Trade

 

            During the visit of The Bahamas Minister for Foreign Affairs to India in January 2006, two agreements - an omnibus ‘Agreement on Bilateral Cooperation’ between the two Governments and an ‘Agreement on the Establishment of Joint Business Council between FICCI and The Bahamas Chamber of Commerce’ were signed.  Bilateral trade between India and Bahamas has been fluctuating depending upon import and export of a particular item in a particular year.  IT products/services, pharmaceuticals, manufactured goods and auto parts are the major areas of India’s export interests. 

 

            Small size of Indian community, small size of the market and lack of direct connectivity with India has gravitated the local business community in the Bahamas to import products of Indian origin through their network in the US/UK because of close proximity and economical and efficient shipping arrangements. The Bahamian economy’s contraction in the aftermath of recent global financial crisis, which, among others, slowed down the in-flow of tourism into the Bahamas also impacted on the volume of bilateral trade. The State Bank of India and the Bank of Baroda have their resident branches in the capital Nassau for offshore banking.  Both have been doing brisk business and operating as profit centers for their respective parent organizations.

 

Cultural Relations and Indian community

 

            Relations between India and The Bahamas have traditionally been friendly and cordial, reinforced by a small Diaspora of 500 approx. comprising mostly professionals, who have integrated in the Bahamian mainstream and distinguished themselves.

 

            In the absence of any Cultural Exchange Agreement the cultural interaction is rather limited. There is neither any Bahamian student studying in India nor any Indian student in the Bahamas.

 

10/15

 

 

High Commission of India

Kingston

 

India- Cayman Islands Bilateral Relations

 

 

The Cayman Islands, a group of three islands (Grand Cayman, Cayman Brac and Little Cayman) in the north-west Caribbean Sea, about 150 miles south of Cuba, 460 miles south of Miami, Florida, and 167 miles northwest of Jamaica (land area 264 sq. km., population 54,000, GDP US$2.8 bn.) is an English speaking UK Overseas Territory.  Cayman Island is one of the world's largest financial centres and a well-known tax haven. UK Government seems amenable to allow autonomy to the Cayman Islands on certain aspects of its external affairs – on relations with CARICOM, Caribbean regional organizations, and other UK/Netherlands/French Overseas Territories/Dependencies in the Caribbean region, subject to prior intimation/approval of the Governor/UK Government. The conduct of foreign relations is controlled by the British Foreign Office.  It is an associate member of CARICOM and UNESCO, and a member of Caribbean Development Bank, Universal Postal Union, and Interpol. It is not a member of the United Nations or any other international organization.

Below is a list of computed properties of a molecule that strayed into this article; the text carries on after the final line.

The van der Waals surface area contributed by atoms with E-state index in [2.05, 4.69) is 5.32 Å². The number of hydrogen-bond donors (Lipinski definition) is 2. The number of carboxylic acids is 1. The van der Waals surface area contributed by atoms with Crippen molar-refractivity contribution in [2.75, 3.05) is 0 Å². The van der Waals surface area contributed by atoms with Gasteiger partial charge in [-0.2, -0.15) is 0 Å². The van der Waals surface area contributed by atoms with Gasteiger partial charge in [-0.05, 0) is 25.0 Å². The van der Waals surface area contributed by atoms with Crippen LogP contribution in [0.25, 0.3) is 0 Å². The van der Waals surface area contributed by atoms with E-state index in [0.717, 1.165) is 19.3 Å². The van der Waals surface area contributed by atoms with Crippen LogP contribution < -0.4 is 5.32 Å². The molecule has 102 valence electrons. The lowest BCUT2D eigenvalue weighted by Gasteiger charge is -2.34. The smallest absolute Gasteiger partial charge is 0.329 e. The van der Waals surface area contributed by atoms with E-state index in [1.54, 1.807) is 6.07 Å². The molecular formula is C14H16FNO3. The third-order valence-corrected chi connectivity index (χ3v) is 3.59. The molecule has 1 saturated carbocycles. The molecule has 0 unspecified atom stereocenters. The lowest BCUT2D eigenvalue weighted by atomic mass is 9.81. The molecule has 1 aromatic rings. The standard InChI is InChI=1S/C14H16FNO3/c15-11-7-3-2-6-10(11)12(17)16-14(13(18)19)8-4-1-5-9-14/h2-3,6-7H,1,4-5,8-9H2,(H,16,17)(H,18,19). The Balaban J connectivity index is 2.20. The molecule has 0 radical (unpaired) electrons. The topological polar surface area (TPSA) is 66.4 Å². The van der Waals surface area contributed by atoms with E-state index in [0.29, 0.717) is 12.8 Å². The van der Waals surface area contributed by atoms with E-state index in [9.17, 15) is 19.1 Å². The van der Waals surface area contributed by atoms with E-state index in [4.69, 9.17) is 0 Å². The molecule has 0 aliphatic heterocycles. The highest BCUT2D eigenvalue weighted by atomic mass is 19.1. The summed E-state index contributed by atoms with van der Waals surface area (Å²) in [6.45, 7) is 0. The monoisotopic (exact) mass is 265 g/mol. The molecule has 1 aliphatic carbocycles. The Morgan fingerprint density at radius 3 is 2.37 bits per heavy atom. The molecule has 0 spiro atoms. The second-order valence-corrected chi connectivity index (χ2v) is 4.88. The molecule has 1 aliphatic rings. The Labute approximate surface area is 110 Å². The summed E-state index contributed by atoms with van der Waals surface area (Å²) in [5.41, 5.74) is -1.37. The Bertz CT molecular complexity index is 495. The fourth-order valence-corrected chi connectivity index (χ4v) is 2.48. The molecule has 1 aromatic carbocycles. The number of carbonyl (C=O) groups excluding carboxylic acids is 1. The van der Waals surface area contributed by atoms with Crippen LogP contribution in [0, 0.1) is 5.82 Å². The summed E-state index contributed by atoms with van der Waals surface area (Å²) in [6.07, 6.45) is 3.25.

Though the Cayman Islands has neither participated in various International fora nor articulated its position on climate change, it has serious stakes in the on-going international discussions, inter-alia, on account of rising sea levels, warming of the oceans, coastal erosion, degradation of the marine environment, declining of fish stocks and increased frequency and intensity of storms and hurricanes, which threaten not only the sustainable development and fragile infrastructure but also the very existence of small island developing countries.

 

Political

 

As a UK Overseas Territory the Cayman Islands has not articulated its position on reforms of the UNSC or our candidature for the non-permanent seat. 

 

It has no resident diplomatic representations from other countries. High Commissioner of India to Jamaica is concurrently accredited to the Cayman Islands. 

 

Bilateral relations between India and the Cayman Islands have been friendly. There have been no high level exchanges and no bilateral agreements.  William McKeeva Bush, former Premier of the Cayman Islands, accompanied by Mark Scotland, Minister for Health, Environment, Youth, Sports & Culture; Canover Watson, Chairman of the Cayman Islands Health Services Authority accompanied by four officials visited Banglore from 15-17 December 2009 at the invitation of the Chairman of the Narayana Hridayalaya, for inauguration of a 1400-bed Cancer Hospital set up by Narayana Hridayalaya Hospital.

 

Our offer of 2 slots every year under the ITEC/SCAAP is not being utilized. 

 

            As the external relations of the Cayman Islands are conducted by the British Foreign Office, our major thrust has been to explore opportunities for strengthening economic interaction, disseminate information on India as part of our outreach efforts, provide consular services to the Indian community and the local population, and to assist the Indian community in relief and rescue efforts in case of natural calamities, as the territory is prone to periodic hurricanes and storms.

 

Though Cayman Islands is a tax haven and an International financial centre and remains the domicile of choice for Hedge Funds, our interaction with her has been rather limited.

 

Trade

 

            A three member delegation, from the Ministry of Finance (Dept of Revenue) attended the meeting of the “Peer Review Group of the Global Forum on Transparency and Exchange of Information for Tax Purposes” from 18-23 July 2010 in The Bahamas. On the margins of the meeting, India and the Cayman Islands initialled a draft agreement on “Tax Information Exchange Agreement”. Subsequently, India and Cayman Islands signed the Tax Information Exchange Agreement (TIEA) on the 21 March 2011.